If you were one of the 29 million people who watched the royal wedding this weekend, you saw Meghan Markle walk down the aisle looking incredibly beautiful. Gorgeous dress, check; the best wispy bun-tiara combo you’ve ever seen, check; and nail polish approved by the Queen, check. But one part of Meghan’s look in particular caught the internet’s attention, and that was the smattering of freckles that shined through her foundation, which was applied by celebrity makeup artist Daniel Martin. Fast-forward 48 hours, and the Markle effect is at work: on social media, the sight of Meghan’s freckles has people enthusiastically posting about embracing their own—or, conversely, faking their own.
Freckles have flitted in and out of the spotlight over the past few years, but the unanimous praise for them that followed the royal wedding was endearing. In some ways, it’s of a piece with the body and acne positivity movements: Something that used to be considered “undesirable” is taken back and deemed worth celebrating. In doing so, down go shame and stigma. Freckles, stretch marks, frizz—it’s easier said than done. But representing freckles as beautiful, and fit for a literal duchess, marks a change from the full-coverage foundation we’re used to seeing on the red carpet.
While faux freckles have popped up here and there in the beauty world, prior to the royal wedding, there’d been debate over how kosher it was to fake them when some people were bullied for their freckles as children (see headline: “Selena Gomez “Fetish” Freckles Lead to Social Media Fight“). Feel how you might about that, but on Pinterest, a spokesperson says they saw an immediate increase in freckle-specific search traffic after the royal wedding. The phrase “freckle friendly makeup ideas” is up 117 percent from this time last year—and on Instagram, results for “#fauxfreckles” number at 43,267.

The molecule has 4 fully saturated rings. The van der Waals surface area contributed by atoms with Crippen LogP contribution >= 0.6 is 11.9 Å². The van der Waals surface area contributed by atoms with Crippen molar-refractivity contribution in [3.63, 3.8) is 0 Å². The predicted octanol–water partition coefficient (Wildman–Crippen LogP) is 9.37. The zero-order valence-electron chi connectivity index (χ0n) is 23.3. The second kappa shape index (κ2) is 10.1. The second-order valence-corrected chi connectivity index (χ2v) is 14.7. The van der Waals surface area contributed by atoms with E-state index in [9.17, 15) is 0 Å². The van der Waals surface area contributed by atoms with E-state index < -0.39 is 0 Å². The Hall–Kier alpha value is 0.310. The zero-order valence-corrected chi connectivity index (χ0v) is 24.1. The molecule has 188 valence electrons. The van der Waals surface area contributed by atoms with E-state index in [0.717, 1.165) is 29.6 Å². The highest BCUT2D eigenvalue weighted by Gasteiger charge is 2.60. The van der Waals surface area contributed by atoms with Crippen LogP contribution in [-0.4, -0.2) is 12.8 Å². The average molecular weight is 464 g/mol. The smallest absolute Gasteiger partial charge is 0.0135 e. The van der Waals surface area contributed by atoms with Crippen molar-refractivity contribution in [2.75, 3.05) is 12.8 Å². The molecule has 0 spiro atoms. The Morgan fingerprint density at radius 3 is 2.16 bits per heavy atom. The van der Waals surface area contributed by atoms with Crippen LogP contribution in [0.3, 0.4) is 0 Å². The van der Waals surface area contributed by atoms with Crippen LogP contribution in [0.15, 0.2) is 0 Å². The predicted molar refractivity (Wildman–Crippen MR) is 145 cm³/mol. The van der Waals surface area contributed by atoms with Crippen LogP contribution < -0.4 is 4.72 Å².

The products on the market indicate freckles’ increased popularity. While people have previously relied on dark brown eyeliner to dot on “freckles” if they don’t have any, there’s now a sheerly-tinted liquid liner-type product that goes by Freck, and dubs itself “the original faux freckle cosmetic.”
And on those posts about the so-called Meghan Markle effect, we leave you with this comment from Instagram user heenz7: “Yayyyy I don’t have to hide my freckles anymore.”
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